Models arranged like a mechanical girl group, a femme fatale thrusting a ruby-encrusted ring out of the photograph, a figure silhouetted against a wall pinned with photographs: combing over a selection of James Moore's photography today, you might be a little surprised to learn that he was one of the most successful fashion photographers of the 1960s and 70s. Look past the classical beauty, and you see an artist immersed in the avant-garde.
James Moore: A Retrospective is the monograph devoted to his work. A student of Alexey Brodovitch, Moore spent much of his career working for Harper's Bazaar, for whom he shot numerous cover stories. From the late 1970s, he created television commercials for brands like Clairol, a natural evolution for a photographer whose work often contains a sense of drama or motion. See, for instance 'The Headstart Dress', in which Barbara Berger and Moyra Swann are framed against a car like figures from a film still.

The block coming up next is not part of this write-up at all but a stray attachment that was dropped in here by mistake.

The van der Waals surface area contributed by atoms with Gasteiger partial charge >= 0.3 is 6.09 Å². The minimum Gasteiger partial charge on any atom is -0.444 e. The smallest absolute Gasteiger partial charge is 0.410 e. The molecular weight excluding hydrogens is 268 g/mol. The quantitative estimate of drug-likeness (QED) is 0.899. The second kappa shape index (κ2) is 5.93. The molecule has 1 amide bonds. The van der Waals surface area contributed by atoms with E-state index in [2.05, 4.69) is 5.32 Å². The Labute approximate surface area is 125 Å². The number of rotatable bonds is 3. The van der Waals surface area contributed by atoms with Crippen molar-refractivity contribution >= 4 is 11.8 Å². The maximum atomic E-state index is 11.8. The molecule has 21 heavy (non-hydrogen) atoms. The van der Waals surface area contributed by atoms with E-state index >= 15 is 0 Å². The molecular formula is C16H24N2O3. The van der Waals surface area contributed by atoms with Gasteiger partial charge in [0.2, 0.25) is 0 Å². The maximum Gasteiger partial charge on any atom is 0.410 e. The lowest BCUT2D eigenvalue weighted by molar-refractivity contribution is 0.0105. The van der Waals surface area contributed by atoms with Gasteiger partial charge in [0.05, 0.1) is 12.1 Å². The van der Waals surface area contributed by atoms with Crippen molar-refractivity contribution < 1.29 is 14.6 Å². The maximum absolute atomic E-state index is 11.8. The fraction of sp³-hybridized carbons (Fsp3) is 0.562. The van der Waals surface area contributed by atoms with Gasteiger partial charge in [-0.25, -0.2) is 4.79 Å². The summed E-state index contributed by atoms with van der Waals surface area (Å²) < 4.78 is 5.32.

As well as Moore's photography, A Monograph contains writings from his contemporaries. New texts have been provided by Martin Harrison, the British painting and photography curator, and American fashion writer Holly Brubach. With any luck, it should bring Moore back into the discussion.